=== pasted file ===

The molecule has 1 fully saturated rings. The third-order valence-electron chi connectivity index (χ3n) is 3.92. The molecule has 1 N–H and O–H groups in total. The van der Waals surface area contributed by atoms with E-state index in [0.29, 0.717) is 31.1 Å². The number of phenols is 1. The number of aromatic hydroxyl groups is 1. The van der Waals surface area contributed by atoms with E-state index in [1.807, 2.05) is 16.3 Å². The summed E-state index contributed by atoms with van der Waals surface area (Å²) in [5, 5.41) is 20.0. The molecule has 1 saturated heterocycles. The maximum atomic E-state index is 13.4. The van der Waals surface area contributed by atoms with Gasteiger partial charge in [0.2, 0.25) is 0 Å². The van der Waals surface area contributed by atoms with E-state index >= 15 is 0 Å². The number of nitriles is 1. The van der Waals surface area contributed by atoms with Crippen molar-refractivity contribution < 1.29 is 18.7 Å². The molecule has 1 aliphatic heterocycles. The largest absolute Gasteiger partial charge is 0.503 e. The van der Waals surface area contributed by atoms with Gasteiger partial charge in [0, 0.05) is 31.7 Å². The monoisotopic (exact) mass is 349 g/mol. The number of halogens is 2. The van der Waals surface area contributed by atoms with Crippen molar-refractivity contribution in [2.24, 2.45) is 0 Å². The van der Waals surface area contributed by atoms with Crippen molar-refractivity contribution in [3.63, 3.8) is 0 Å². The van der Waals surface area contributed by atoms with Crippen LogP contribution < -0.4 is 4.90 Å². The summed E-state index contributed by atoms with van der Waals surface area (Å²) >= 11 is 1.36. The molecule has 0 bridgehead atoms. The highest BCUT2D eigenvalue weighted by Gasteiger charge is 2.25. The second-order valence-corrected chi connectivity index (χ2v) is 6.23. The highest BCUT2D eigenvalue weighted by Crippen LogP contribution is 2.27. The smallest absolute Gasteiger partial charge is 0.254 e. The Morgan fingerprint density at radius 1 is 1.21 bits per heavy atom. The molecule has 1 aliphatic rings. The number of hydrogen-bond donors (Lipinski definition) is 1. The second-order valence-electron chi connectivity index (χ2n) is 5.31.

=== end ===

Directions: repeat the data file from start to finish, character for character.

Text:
The molecule has 1 fully saturated rings. The third-order valence-electron chi connectivity index (χ3n) is 3.92. The molecule has 1 N–H and O–H groups in total. The van der Waals surface area contributed by atoms with E-state index in [0.29, 0.717) is 31.1 Å². The number of phenols is 1. The number of aromatic hydroxyl groups is 1. The van der Waals surface area contributed by atoms with E-state index in [1.807, 2.05) is 16.3 Å². The summed E-state index contributed by atoms with van der Waals surface area (Å²) in [5, 5.41) is 20.0. The molecule has 1 saturated heterocycles. The maximum atomic E-state index is 13.4. The van der Waals surface area contributed by atoms with Gasteiger partial charge in [0.2, 0.25) is 0 Å². The van der Waals surface area contributed by atoms with E-state index >= 15 is 0 Å². The number of nitriles is 1. The van der Waals surface area contributed by atoms with Crippen molar-refractivity contribution < 1.29 is 18.7 Å². The molecule has 1 aliphatic heterocycles. The largest absolute Gasteiger partial charge is 0.503 e. The van der Waals surface area contributed by atoms with Gasteiger partial charge in [0, 0.05) is 31.7 Å². The monoisotopic (exact) mass is 349 g/mol. The number of halogens is 2. The van der Waals surface area contributed by atoms with Crippen molar-refractivity contribution in [2.24, 2.45) is 0 Å². The van der Waals surface area contributed by atoms with Crippen molar-refractivity contribution in [3.63, 3.8) is 0 Å². The van der Waals surface area contributed by atoms with Crippen LogP contribution < -0.4 is 4.90 Å². The summed E-state index contributed by atoms with van der Waals surface area (Å²) >= 11 is 1.36. The molecule has 0 bridgehead atoms. The highest BCUT2D eigenvalue weighted by Gasteiger charge is 2.25. The second-order valence-corrected chi connectivity index (χ2v) is 6.23. The highest BCUT2D eigenvalue weighted by Crippen LogP contribution is 2.27. The smallest absolute Gasteiger partial charge is 0.254 e. The Morgan fingerprint density at radius 1 is 1.21 bits per heavy atom. The molecule has 1 aliphatic rings. The number of hydrogen-bond donors (Lipinski definition) is 1. The second-order valence-electron chi connectivity index (χ2n) is 5.31.